Opponents argue the legislation favors industry over environment
ALEX GROSS, a developer in suburban Atlanta, is upset.
Five years ago, Mr. Gross's company, Atlanta Suburbia Estates Ltd., bought 150 acres of level land it planned to develop into soccer fields, a lake, and a golf course.
But as workers started digging, the Environmental Protection Agency (EPA) discovered between 20 and 40 acres of the land were in a flood plain. Though the land remained dry most years, at that time it was covered with water from torrential rains that had caused widespread flooding in the South.
The EPA said the area was wetlands and told Atlanta Suburbia it could not develop most of the 150 acres. Now the company is paying $1 million of interest on land it says it can't use and can't sell.
''It is an unbelievable horror story,'' Gross says.
But the tables could turn in favor of developers such as Gross, who complain that the laws regulating wetlands, which fall under the jurisdiction of the Clean Water Act, are too rigid.
A House bill that passed in May and a similar one being considered in the Senate would give a new definition for wetlands, bogs, swamps, marshes, sloughs, prairie potholes, and playas that cover about 5 percent of the landmass in the United States.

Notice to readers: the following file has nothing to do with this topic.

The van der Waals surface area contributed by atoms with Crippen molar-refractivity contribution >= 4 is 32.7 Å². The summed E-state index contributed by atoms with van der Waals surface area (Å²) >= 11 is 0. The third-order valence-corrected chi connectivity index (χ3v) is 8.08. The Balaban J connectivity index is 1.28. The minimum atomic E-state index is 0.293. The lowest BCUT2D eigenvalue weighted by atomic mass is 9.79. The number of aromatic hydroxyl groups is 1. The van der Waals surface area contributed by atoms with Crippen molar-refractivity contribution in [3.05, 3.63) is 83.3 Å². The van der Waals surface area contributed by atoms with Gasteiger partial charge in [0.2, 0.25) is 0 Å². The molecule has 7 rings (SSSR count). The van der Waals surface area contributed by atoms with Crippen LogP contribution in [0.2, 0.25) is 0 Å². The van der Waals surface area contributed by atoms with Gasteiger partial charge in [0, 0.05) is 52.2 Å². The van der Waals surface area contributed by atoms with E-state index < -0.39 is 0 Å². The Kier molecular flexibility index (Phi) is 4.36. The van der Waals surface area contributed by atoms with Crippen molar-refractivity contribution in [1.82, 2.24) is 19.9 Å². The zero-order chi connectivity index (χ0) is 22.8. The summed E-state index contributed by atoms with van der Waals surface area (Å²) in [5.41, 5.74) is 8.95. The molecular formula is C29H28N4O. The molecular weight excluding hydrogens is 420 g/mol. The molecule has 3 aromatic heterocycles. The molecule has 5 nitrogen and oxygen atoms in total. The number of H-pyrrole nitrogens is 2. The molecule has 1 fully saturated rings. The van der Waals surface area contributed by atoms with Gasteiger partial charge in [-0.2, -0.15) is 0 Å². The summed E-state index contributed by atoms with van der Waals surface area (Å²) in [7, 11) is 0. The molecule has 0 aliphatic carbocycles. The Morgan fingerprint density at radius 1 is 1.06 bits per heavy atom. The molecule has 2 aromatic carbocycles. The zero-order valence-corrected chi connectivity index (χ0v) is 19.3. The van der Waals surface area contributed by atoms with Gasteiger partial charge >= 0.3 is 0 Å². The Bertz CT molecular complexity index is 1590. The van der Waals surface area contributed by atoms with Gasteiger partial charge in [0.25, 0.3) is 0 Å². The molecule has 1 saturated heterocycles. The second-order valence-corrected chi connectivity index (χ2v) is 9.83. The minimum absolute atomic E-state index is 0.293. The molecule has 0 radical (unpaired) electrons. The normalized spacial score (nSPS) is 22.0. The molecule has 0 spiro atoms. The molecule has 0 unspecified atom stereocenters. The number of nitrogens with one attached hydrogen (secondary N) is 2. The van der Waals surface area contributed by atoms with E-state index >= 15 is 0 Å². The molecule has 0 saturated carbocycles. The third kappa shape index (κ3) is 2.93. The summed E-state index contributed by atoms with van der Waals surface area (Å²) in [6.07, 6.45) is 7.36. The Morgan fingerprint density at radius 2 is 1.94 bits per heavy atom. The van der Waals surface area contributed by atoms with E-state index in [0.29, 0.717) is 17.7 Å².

Swampy swath in South
Especially in the South, where bayous and swamps cut a wide swath, the legislation could have broad implications. Under the new wetlands definition, an average of 60 percent of every state's wetlands would no longer fall under federal protection. In 16 states, including Georgia, more than 80 percent of wetlands would be removed from protection according to a new survey conducted by the Army Corps of Engineers, with help from the EPA and the Interior Department's Fish and Wildlife Service.
The proposal has created a heated debate between environmentalists and land developers.
Environmentalists argue that redefining wetlands could result in a substantial loss of one of the world's most vital resources. Proponents argue it will streamline a system that is tangled in red tape and help people such as Gross.
''We think [the proposed amendments] would go a long way in clarifying the situation for property owners, builders, people who don't know where they stand,'' says Michael Luzier, director of environmental regulations for the National Association of Home Builders in Washington.